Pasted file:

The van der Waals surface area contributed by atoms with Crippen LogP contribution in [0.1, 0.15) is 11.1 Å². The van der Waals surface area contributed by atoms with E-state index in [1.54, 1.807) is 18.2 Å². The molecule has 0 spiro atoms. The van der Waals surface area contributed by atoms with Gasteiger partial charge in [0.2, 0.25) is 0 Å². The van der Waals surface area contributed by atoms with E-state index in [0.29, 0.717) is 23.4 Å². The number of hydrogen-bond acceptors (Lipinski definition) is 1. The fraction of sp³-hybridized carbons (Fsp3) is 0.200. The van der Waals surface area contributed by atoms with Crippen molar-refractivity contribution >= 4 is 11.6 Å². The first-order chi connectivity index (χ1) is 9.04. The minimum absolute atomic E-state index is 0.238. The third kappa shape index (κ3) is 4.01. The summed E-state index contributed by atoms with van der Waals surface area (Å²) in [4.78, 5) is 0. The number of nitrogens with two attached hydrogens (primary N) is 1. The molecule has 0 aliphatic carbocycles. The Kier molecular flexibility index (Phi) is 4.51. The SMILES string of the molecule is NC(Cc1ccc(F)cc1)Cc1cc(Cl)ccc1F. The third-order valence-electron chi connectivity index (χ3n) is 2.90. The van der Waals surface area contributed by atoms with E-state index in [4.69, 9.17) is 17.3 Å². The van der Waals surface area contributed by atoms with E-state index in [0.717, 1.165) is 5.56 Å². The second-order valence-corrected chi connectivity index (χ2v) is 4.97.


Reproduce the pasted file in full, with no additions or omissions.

The van der Waals surface area contributed by atoms with Crippen LogP contribution in [0.1, 0.15) is 11.1 Å². The van der Waals surface area contributed by atoms with E-state index in [1.54, 1.807) is 18.2 Å². The molecule has 0 spiro atoms. The van der Waals surface area contributed by atoms with Gasteiger partial charge in [0.2, 0.25) is 0 Å². The van der Waals surface area contributed by atoms with E-state index in [0.29, 0.717) is 23.4 Å². The number of hydrogen-bond acceptors (Lipinski definition) is 1. The fraction of sp³-hybridized carbons (Fsp3) is 0.200. The van der Waals surface area contributed by atoms with Crippen molar-refractivity contribution >= 4 is 11.6 Å². The first-order chi connectivity index (χ1) is 9.04. The minimum absolute atomic E-state index is 0.238. The third kappa shape index (κ3) is 4.01. The summed E-state index contributed by atoms with van der Waals surface area (Å²) in [4.78, 5) is 0. The number of nitrogens with two attached hydrogens (primary N) is 1. The molecule has 0 aliphatic carbocycles. The Kier molecular flexibility index (Phi) is 4.51. The SMILES string of the molecule is NC(Cc1ccc(F)cc1)Cc1cc(Cl)ccc1F. The third-order valence-electron chi connectivity index (χ3n) is 2.90. The van der Waals surface area contributed by atoms with E-state index in [4.69, 9.17) is 17.3 Å². The van der Waals surface area contributed by atoms with E-state index in [0.717, 1.165) is 5.56 Å². The second-order valence-corrected chi connectivity index (χ2v) is 4.97.